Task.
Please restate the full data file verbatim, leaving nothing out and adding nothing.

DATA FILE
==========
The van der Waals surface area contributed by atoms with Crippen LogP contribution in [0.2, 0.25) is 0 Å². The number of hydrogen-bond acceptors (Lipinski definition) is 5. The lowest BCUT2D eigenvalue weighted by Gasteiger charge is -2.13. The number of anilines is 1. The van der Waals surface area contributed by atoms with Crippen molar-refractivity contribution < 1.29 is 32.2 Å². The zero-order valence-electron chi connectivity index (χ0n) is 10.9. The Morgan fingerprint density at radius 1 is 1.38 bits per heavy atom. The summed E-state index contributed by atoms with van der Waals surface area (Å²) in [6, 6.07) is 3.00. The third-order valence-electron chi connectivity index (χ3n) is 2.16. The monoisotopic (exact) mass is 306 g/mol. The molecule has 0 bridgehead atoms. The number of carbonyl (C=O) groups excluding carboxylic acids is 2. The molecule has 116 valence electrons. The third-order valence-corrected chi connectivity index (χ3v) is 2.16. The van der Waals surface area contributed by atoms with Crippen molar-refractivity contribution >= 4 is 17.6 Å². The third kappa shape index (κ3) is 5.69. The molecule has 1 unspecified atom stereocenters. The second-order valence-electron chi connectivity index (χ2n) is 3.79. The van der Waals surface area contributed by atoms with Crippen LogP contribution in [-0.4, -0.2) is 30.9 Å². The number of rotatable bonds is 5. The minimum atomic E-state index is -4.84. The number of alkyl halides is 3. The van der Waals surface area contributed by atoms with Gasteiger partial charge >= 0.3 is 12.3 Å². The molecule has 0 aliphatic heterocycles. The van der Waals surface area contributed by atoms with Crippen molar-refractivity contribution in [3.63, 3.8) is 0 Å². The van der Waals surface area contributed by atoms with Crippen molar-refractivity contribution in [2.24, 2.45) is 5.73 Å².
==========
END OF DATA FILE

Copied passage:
The van der Waals surface area contributed by atoms with Crippen LogP contribution in [0.2, 0.25) is 0 Å². The number of hydrogen-bond acceptors (Lipinski definition) is 5. The lowest BCUT2D eigenvalue weighted by Gasteiger charge is -2.13. The number of anilines is 1. The van der Waals surface area contributed by atoms with Crippen molar-refractivity contribution < 1.29 is 32.2 Å². The zero-order valence-electron chi connectivity index (χ0n) is 10.9. The Morgan fingerprint density at radius 1 is 1.38 bits per heavy atom. The summed E-state index contributed by atoms with van der Waals surface area (Å²) in [6, 6.07) is 3.00. The third-order valence-electron chi connectivity index (χ3n) is 2.16. The monoisotopic (exact) mass is 306 g/mol. The molecule has 0 bridgehead atoms. The number of carbonyl (C=O) groups excluding carboxylic acids is 2. The molecule has 116 valence electrons. The third-order valence-corrected chi connectivity index (χ3v) is 2.16. The van der Waals surface area contributed by atoms with Crippen molar-refractivity contribution >= 4 is 17.6 Å². The third kappa shape index (κ3) is 5.69. The molecule has 1 unspecified atom stereocenters. The second-order valence-electron chi connectivity index (χ2n) is 3.79. The van der Waals surface area contributed by atoms with Crippen LogP contribution in [-0.4, -0.2) is 30.9 Å². The number of rotatable bonds is 5. The minimum atomic E-state index is -4.84. The number of alkyl halides is 3. The van der Waals surface area contributed by atoms with Gasteiger partial charge >= 0.3 is 12.3 Å². The molecule has 0 aliphatic heterocycles. The van der Waals surface area contributed by atoms with Crippen molar-refractivity contribution in [3.63, 3.8) is 0 Å². The van der Waals surface area contributed by atoms with Crippen molar-refractivity contribution in [2.24, 2.45) is 5.73 Å².